When it rains it pours. Japan has made one big crucial mistake in the late 90’s in direct response to its own financial crisis. Yes, they bailed out their system and thought they made an intelligent move. That was in 1999. Why anyone thought economic socialism would be the right response to idiotic fiscal policy combined with extensive mismanagement of portfolios remains an unresolved mystery. Nevertheless, it did happen and Japan has suffered ever since then.
It has been over thirteen years since their policy misstep and Japan has suffered recession after recession and the next one is around the corner. Japan is hit by the Eurozone debt contagion as well as a rapid deterioration with China. Japan, the world’s fourth largest economy behind the EU, U.S. and China, has been on a death spiral with China which hit the Japanese auto industry extremely hard.
Japan reported a September trade deficit of $7.2 Billion as exports dropped by 10.3%. Exports totaled $68.7 Billion while imports rose 4% to $75.9 Billion. The year-to-date deficit totals $60.6 Billion. Japan’s exports declined with all trading partners which is a very bearish sign and shows that Japan is in the middle of its second lost decade.
Japan struggles with the Eurozone debt contagion as it hurt demand drastically. The world’s biggest economy has showed a decrease in appetite for imports from Japan as exports to the EU plunged by 26%. Exports to the EU will likely remain weak for an extended period of time due to the stagnant approach by European policy makers to address the core of the financial meltdown.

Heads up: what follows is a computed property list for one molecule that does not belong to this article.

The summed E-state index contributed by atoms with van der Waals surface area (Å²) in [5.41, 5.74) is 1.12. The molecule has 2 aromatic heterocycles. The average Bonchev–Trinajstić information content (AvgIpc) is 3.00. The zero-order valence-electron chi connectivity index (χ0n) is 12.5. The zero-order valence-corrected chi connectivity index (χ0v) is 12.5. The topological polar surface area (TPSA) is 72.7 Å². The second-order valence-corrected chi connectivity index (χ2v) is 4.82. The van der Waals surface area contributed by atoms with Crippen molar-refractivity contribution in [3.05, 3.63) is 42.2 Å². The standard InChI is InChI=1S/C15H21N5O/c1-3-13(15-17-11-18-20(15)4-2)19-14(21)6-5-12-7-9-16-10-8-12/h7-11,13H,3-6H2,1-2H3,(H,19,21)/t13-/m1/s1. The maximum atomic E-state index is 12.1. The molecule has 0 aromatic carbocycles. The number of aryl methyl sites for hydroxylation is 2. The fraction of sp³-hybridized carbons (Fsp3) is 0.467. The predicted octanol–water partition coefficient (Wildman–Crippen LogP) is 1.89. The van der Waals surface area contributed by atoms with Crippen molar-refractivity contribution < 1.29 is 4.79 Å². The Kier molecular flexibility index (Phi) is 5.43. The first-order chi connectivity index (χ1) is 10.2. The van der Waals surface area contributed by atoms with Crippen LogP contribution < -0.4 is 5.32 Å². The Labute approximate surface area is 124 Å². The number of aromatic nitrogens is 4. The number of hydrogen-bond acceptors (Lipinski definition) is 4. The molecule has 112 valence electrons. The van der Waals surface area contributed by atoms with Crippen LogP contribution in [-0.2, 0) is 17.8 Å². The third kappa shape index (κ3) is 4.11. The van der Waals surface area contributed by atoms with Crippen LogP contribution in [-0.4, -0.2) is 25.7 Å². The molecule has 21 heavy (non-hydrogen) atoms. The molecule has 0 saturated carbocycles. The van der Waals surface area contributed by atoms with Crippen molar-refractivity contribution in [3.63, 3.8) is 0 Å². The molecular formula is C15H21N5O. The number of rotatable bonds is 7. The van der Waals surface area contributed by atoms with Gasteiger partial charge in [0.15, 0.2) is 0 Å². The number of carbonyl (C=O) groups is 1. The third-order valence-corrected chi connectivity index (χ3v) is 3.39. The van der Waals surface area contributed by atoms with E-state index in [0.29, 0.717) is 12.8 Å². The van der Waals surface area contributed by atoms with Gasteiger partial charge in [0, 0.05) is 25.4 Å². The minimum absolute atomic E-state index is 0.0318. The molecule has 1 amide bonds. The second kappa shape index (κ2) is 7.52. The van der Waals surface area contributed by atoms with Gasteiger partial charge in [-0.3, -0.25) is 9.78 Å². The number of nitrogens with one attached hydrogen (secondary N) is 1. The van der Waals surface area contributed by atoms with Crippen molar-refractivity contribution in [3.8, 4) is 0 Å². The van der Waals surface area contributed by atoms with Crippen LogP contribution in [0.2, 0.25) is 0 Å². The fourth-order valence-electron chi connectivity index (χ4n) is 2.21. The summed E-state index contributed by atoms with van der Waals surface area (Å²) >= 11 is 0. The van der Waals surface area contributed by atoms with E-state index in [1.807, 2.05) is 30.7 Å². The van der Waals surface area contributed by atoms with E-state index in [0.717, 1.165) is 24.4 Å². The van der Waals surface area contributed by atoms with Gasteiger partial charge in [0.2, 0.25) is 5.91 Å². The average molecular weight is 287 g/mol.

The rise in antagonism and anti-Japan protests in China due to an island dispute in the East China Sea has hammered economic ties with mainland China which was met by a decline in exports by 14%. On the other side, imports from China increased by 3.8%. The Japanese auto industry struggled especially hard as auto exports decreased by 15%.
The increase in the value of the Japanese Yen completes the triple threat to the fragile Japanese economy. Traders and investors alike have viewed the Yen as a safe haven and use it as a carry trade. The Japanese government would love to devalue the Yen and has interfered in forex markets several times. Each market manipulation showed ultra-short term market disruptions which were reversed shortly after the Bank of Japan executed their moronic moves.
Japan has basically no natural resources and is almost 100% fuel dependent. Fuel imports surged 18%, partially due to an increase in fuel prices and partially due to the almost complete shutdown of Japan’s nuclear plants which forced utilities and manufacturers to rely more on traditional fuel sources. Japan countered fuel imports by exports of industrial machinery and other high-tech equipment in order to keep a balance in their trade figures.
The repetition of the same policy mistakes with the hope of a different outcome equate to insanity. Japan has not learned its lesson; the U.S. has decided to follow the Japanese example in 2008 which will yield the same results. Any claims for a different outcome are idiotic.